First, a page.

Campaigners have welcomed the government’s U-turn on its pledge to scrap free school meals after the policy was omitted from the Queen’s Speech.
The Conservative manifesto promised to scrap the provision of universal infant free school meals (UIFSM), replacing it with a free breakfast, and planned to add the estimated £650m in savings to the core schools budget.
The policy did not, however, feature in Wednesday’s Queen’s Speech, in which the government set out its plans for the next two years of parliament.
Campaigners welcomed the ditching of a policy that many schools believed would have a negative impact on children’s health. “By protecting free school meals for infants, two million children are still guaranteed a decent meal every school day,” said The Children’s Society chief executive Matthew Reed.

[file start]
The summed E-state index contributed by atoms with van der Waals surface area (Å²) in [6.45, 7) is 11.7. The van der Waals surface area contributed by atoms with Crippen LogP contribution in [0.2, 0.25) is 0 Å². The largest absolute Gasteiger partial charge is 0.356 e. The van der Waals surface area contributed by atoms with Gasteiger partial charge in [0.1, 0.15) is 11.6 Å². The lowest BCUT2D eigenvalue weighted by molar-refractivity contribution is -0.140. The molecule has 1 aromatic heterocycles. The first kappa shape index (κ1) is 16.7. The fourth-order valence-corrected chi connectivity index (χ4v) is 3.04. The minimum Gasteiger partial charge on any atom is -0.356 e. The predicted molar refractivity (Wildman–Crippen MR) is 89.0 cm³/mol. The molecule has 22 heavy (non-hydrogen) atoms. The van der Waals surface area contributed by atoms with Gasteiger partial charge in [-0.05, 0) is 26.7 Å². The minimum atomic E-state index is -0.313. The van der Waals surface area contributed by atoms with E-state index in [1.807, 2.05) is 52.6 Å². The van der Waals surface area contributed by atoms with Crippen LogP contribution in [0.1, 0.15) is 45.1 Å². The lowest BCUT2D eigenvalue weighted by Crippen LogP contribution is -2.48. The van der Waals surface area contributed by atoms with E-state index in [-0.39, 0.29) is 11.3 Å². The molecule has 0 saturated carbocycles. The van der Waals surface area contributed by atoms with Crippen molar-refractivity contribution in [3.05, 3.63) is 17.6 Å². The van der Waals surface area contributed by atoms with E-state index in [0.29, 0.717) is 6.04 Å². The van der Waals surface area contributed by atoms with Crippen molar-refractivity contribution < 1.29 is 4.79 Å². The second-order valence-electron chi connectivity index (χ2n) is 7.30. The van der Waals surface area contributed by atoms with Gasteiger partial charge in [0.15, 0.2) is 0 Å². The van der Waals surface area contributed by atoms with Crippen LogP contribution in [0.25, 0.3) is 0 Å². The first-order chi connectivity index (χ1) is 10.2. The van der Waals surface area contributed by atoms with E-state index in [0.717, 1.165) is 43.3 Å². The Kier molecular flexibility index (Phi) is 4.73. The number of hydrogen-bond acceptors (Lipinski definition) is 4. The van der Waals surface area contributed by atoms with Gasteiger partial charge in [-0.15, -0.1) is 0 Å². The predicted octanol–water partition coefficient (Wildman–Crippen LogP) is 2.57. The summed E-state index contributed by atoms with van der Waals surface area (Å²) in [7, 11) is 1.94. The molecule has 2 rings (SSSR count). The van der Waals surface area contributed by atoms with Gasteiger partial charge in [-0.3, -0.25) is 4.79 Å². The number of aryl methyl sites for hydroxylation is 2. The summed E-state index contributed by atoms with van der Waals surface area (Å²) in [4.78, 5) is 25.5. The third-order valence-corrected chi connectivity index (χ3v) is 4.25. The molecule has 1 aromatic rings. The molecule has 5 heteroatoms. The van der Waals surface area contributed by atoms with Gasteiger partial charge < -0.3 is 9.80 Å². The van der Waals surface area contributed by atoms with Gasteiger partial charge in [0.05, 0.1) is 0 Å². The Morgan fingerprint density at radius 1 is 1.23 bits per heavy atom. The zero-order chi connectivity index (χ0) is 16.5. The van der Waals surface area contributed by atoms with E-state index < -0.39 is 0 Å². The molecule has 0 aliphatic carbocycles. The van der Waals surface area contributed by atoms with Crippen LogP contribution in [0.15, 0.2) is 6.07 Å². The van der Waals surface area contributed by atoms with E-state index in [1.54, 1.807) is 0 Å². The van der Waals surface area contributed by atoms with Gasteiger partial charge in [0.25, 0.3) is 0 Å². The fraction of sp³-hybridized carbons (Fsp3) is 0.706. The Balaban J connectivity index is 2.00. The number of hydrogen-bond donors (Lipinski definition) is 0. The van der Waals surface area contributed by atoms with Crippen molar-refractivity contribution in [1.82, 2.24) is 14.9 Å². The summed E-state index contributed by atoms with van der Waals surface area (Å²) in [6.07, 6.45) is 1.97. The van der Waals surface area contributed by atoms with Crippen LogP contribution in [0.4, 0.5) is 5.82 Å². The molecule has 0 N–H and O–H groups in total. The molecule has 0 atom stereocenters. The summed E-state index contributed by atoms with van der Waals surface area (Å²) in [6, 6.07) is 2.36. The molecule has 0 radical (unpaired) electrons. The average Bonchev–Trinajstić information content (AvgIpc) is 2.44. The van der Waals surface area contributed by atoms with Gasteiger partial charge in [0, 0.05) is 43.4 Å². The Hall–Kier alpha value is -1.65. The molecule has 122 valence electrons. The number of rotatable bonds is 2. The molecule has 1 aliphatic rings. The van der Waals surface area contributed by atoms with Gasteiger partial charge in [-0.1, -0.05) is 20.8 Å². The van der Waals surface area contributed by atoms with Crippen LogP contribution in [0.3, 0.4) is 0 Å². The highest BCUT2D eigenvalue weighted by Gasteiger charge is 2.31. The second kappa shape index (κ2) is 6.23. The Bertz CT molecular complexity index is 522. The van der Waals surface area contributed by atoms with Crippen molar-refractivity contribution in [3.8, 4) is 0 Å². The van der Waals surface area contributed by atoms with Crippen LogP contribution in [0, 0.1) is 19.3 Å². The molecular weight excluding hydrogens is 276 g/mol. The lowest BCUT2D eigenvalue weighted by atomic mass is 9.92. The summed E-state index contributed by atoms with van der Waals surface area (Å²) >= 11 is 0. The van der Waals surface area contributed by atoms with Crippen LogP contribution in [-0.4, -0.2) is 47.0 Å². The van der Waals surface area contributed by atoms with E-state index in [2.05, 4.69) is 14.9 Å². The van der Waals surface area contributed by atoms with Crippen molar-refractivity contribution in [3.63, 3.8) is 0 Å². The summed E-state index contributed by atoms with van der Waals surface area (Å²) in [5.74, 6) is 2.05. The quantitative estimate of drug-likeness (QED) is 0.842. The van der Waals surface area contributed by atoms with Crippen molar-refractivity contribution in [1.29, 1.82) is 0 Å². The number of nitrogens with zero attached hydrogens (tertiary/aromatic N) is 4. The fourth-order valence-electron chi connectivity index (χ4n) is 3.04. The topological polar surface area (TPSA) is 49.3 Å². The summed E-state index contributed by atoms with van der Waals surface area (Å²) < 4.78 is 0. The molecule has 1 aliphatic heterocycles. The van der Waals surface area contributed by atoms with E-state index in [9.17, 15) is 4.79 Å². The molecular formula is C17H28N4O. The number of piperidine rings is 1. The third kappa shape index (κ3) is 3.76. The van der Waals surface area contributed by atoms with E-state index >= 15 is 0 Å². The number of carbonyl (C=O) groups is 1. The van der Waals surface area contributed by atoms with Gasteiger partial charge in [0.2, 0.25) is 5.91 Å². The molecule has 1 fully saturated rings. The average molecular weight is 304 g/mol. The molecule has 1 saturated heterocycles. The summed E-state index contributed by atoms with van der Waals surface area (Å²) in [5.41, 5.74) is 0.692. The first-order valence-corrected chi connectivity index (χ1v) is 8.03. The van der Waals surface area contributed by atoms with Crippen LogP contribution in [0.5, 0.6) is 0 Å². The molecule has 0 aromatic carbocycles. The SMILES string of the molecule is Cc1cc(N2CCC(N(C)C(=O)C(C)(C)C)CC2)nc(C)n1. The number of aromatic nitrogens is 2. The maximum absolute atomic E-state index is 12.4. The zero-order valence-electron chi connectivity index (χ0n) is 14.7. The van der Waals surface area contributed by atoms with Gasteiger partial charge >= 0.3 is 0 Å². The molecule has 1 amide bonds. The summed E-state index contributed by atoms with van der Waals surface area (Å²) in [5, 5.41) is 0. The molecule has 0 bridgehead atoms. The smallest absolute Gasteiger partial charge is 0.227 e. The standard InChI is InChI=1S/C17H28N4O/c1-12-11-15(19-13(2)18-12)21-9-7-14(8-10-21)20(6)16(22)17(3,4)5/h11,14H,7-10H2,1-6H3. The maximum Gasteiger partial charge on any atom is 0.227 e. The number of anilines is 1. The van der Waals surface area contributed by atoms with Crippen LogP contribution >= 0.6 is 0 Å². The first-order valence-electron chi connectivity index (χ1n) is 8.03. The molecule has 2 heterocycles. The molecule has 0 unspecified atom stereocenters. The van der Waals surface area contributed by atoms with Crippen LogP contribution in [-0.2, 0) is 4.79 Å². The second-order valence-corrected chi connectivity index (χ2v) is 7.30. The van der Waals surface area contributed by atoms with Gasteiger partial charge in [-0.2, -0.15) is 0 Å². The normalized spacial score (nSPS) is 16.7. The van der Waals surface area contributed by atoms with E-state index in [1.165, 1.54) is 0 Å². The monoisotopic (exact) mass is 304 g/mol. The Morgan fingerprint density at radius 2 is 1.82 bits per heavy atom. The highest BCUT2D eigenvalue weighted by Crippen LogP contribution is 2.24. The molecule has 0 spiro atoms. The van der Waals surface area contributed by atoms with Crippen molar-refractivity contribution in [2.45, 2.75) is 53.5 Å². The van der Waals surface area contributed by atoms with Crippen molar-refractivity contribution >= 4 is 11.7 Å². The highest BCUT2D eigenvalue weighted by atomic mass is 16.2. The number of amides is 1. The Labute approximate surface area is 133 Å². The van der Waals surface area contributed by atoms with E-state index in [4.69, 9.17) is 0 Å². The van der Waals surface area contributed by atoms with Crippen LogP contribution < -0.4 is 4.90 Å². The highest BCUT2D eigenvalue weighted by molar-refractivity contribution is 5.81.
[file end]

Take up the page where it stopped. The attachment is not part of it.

The Queen’s Speech also unveiled government plans to bring forward a Fisheries Bill and Agriculture Bill which will set out a policy framework for the UK outside of the Common Fisheries Policy and Common Agricultural Policy.
The Food and Drink Federation said the new fisheries policy “must ensure continued access to the supplies we need at competitive prices, whether domestically caught or imported”.
The National Farmers Union, meanwhile, said the Agriculture Bill provided an opportunity “to embed the long term strategic importance of the farming sector for the nation”.